Australian Museum Eureka Prize for Young Leaders in Environmental Issues and Climate Change
Entries and nominations are now invited for the Young Leaders in Environmental Issues and Climate Change prize, one of 20 prizes on offer in this year’s competition and one of only two in the category of Science Leadership.
Sponsored by the British Council, the Eureka Prize for Young Leaders in Environmental Issues and Climate Change is awarded to a young Australian aged 21 – 30 for scientific or technological leadership in responding to the challenges that threaten our environment and our climate.
The prize is intended to benefit outstanding young people who have demonstrated:
* scientific or technological leadership which aims to improve the environment or reduce the impact of climate change, and
* the potential to accelerate quickly into leadership positions in fields relevant to this prize.
The winner will receive a $10,000 study tour to the United Kingdom, organised by the British Council.
Entries CLOSE 2 May 2008
For further information on the prize, judging criteria, and how to enter, go to http://www.australianmuseum.net.au/eureka or email firstname.lastname@example.org.
Activity entered for this prize must have been undertaken in Australia by an Australian resident between the ages of 21 and 30 at the time of the closing date of entries.
ENERGY SAVINGS WORKSHOP
An opportunity for members of the ACT otherWISE network.
This is the first of quarterly energy savings workshops to assist members of the ACT otherWISE network reduce their energy consumption in the home environment. Come along and leave equipped with more tools and knowledge, as you take individual and community actions towards a more sustainable ACT.
When: Thursday 8th November
Time: 6pm to 7.30pm
Where: The Conservation Council, 3 Childers Street (next to the Street Theatre)
Our lifestyles rely on energy. Whether it’s enjoying a cold drink, staying warm on a cold winter’s night, taking a hot shower, watching a movie…. So many of the activities we enjoy require energy. Recently we have come to realise that the way we generate this energy is really important. In Australia, most of our energy comes from burning fossil fuels that emit greenhouse gases. These in turn are contributing the climate change, which is already having major impacts on the environment-both natural and human built.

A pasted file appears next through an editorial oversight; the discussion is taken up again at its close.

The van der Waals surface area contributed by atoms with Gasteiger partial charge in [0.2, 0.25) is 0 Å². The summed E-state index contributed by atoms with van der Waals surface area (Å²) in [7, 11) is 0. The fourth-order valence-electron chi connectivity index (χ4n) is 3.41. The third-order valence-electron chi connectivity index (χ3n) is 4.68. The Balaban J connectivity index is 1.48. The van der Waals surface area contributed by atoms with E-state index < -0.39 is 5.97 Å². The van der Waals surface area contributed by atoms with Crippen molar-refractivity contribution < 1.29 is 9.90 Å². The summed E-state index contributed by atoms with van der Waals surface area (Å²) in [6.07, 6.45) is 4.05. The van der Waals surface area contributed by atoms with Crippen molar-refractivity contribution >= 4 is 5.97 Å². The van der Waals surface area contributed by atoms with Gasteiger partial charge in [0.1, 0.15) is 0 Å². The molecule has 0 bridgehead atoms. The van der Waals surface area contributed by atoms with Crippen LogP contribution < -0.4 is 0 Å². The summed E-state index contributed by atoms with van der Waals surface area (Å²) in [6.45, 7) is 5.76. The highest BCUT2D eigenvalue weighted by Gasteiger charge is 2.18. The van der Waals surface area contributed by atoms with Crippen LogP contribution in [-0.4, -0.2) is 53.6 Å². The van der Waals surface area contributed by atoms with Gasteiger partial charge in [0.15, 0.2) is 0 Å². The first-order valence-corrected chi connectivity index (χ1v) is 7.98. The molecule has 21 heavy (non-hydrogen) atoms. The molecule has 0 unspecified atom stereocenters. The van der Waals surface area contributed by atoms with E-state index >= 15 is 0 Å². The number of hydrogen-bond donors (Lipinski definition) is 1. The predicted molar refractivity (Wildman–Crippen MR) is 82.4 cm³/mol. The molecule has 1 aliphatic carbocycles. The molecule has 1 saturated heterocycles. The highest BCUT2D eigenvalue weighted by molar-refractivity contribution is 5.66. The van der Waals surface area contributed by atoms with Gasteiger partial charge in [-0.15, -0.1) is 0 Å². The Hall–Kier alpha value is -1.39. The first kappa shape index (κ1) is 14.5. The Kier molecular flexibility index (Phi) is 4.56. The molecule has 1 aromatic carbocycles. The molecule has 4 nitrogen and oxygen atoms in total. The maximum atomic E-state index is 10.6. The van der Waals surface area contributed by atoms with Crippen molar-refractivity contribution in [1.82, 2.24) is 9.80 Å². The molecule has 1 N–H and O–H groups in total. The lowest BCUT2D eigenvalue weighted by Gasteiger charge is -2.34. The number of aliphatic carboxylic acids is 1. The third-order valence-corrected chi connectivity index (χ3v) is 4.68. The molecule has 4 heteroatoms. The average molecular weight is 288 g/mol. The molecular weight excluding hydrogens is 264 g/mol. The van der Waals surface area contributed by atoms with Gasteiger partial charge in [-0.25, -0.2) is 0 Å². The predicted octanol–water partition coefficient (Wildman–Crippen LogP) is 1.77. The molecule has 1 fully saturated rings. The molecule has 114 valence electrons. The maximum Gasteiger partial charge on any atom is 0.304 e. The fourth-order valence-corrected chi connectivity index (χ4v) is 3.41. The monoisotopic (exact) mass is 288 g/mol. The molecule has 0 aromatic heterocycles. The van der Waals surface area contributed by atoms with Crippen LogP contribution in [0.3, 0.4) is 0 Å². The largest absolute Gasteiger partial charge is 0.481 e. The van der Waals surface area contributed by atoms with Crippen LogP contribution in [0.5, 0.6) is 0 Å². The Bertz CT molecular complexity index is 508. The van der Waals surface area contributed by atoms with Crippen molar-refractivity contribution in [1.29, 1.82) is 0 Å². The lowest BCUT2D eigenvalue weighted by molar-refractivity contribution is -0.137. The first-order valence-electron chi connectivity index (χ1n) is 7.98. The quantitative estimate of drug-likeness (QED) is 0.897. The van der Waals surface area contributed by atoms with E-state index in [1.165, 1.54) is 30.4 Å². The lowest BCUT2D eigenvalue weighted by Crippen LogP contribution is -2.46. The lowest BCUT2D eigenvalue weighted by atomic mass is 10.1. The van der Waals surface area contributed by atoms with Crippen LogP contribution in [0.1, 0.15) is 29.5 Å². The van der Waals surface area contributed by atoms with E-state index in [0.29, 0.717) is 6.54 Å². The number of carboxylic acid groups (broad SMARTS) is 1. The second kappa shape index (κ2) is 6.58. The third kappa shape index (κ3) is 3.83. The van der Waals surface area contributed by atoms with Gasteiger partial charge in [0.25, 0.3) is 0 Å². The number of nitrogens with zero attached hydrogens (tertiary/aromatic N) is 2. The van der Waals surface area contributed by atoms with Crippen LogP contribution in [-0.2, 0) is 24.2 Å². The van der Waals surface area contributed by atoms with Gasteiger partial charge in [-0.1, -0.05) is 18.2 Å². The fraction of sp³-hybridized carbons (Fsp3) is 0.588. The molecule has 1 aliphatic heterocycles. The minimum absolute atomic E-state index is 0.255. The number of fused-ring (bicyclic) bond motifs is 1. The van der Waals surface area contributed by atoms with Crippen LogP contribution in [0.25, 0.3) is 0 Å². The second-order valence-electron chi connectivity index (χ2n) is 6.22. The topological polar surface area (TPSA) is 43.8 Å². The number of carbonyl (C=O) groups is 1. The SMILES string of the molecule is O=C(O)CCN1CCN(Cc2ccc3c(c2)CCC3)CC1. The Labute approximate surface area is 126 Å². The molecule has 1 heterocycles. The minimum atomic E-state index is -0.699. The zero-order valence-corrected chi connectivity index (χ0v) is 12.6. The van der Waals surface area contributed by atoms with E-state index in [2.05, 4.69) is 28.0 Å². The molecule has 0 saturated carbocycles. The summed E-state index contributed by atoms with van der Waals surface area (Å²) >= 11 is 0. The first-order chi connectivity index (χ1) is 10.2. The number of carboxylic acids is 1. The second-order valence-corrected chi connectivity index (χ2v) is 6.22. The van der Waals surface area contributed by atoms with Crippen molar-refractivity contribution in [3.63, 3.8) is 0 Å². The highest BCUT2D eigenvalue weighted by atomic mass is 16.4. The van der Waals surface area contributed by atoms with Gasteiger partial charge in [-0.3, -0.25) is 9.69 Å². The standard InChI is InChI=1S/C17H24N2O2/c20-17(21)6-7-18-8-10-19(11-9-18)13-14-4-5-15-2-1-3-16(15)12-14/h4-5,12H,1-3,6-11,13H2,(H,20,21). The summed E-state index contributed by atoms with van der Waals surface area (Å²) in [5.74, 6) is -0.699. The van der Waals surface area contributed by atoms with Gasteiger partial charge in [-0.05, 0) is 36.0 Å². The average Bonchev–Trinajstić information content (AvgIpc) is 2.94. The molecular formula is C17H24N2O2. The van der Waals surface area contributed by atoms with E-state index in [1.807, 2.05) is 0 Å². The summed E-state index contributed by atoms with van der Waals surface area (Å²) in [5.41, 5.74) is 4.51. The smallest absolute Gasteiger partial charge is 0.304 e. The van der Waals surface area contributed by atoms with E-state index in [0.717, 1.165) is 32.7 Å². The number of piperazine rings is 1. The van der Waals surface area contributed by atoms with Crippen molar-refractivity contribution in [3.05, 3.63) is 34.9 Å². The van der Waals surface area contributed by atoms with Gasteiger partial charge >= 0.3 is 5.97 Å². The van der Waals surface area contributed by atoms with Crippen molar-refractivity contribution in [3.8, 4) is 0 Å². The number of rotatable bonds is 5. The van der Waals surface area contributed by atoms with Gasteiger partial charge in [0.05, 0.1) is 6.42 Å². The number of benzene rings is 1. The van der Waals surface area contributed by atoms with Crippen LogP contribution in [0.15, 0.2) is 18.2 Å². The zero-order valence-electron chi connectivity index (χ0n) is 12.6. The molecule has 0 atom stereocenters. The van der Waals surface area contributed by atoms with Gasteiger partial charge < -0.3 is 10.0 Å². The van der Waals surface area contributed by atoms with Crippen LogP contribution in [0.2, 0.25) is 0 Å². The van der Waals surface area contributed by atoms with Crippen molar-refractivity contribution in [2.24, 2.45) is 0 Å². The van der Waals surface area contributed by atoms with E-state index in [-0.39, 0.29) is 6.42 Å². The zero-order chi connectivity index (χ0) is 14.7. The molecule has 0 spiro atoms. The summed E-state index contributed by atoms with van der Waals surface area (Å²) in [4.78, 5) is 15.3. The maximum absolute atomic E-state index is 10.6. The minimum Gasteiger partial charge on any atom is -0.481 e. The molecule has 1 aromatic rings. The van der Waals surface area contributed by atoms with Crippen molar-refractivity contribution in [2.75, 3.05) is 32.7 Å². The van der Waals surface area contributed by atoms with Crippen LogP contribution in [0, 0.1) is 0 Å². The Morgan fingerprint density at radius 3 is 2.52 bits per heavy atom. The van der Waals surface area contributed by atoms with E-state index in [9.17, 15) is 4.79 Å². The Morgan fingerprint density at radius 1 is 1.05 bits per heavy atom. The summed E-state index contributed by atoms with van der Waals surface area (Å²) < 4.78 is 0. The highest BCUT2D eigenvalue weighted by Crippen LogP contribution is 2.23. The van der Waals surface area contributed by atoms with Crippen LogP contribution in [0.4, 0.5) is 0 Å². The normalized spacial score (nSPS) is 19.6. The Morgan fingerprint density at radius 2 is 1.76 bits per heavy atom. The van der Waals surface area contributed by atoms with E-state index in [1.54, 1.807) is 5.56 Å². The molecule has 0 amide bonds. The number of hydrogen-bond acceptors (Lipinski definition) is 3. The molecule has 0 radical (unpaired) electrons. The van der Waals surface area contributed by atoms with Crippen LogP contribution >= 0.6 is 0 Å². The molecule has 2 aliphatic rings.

So, what to do? The workshop will provide information on how people typically use energy in the domestic setting and explore possible responses that we can take to have a positive effect on the climate change crisis.
Facilitated by Peter Miller from the Home Energy Advice Team (HEAT). HEAT is an ACT government funded service for all Canberra and area residents designed to help them reduce their greenhouse gas emissions.
Come along and learn simple things you can do at home to use less energy and save money.
We have limited spaces so please RSVP by 1st of November to.
(02) 6229 3211
Take the Ecological Footprint Quiz (http://myfootprint.org), and then learn how Footprint research is done via a free, university-level educational web module, “Assessing Energy’s Footprint and Carbon Emissions.” It’s available at http://www.rprogress.org/energyfootprint/.
If you are looking for resources and information to assist you in challenging matters raised in the Great Climate Change Swindle, aired on ABC tv this week, then here are some good places to start:
- A comprehensive response was put together by the Australian Science Media Centre in the lead up to the film’s Australian airing. Entitled ‘The Great Global Warming Swindle: Scientists Respond’ the website includes personal comment, general rebukes and has a host of links to other relevant websites: http://www.aussmc.org/Global_Warming_Swindle.php
- The so-called ‘scientific data’ presented in the film is widely discredited, with the film-makers even admitting that some of the data was altered to support their claims. A detailed critique is provided by David Jones, Andrew Watkins, Karl Braganza and Michael Coughlan from the UK’s National Climate Centre and Bureau of Meteorology. See: http://www.amos.org.au/BAMOS_GGWS_SUBMISSION_final.htm
- George Monbiot provided significant critique in an article in the Guardian in March this year:
- Carl Wunsch, a leading US climate scientist who appeared in the program under false pretenses has had his views presented in an article in the Guardian newspaper. He believes that the film was ‘grossly distorted’ and ‘as close to pure propaganda as anything since World War Two’, and is contemplating legal action over his appearance in the show: http://observer.guardian.co.uk/uk_news/story/0,,2031455,00.html
- Martin Durkin, the film-maker himself, has appeared before the Independent Television Commission in the UK in the past for misleading the public:
Check out this great skit from Greenpeace and share it with your friends.
“Peter Costello’s Budget Speech on Climate Change“
I posted before about GetUp!’s campaign to have people write to the Labor Party ahead of their Climate Change Summit held on 31 March 2007 in Canberra.
If you want to read my letter – and use it to send your own letter to your local MPs of whoever – you can find it here.
It has already got a few comments. I’m waiting on a response from Annette Ellis at the moment.
Be sure to tell me what you think and any actions you’ve taken.
GetUp! is running a campaign to have your voice heard at the National Climate Change Summit being organised by Federal Labor leader Kevin Rudd in Canberra on Saturday 31 March.
Click on the link below to send in your proposals to your Labor MP or Senator about the climate future you want, the actions you want to see taken, your ideas for combating global warming and creating a more sustainable future.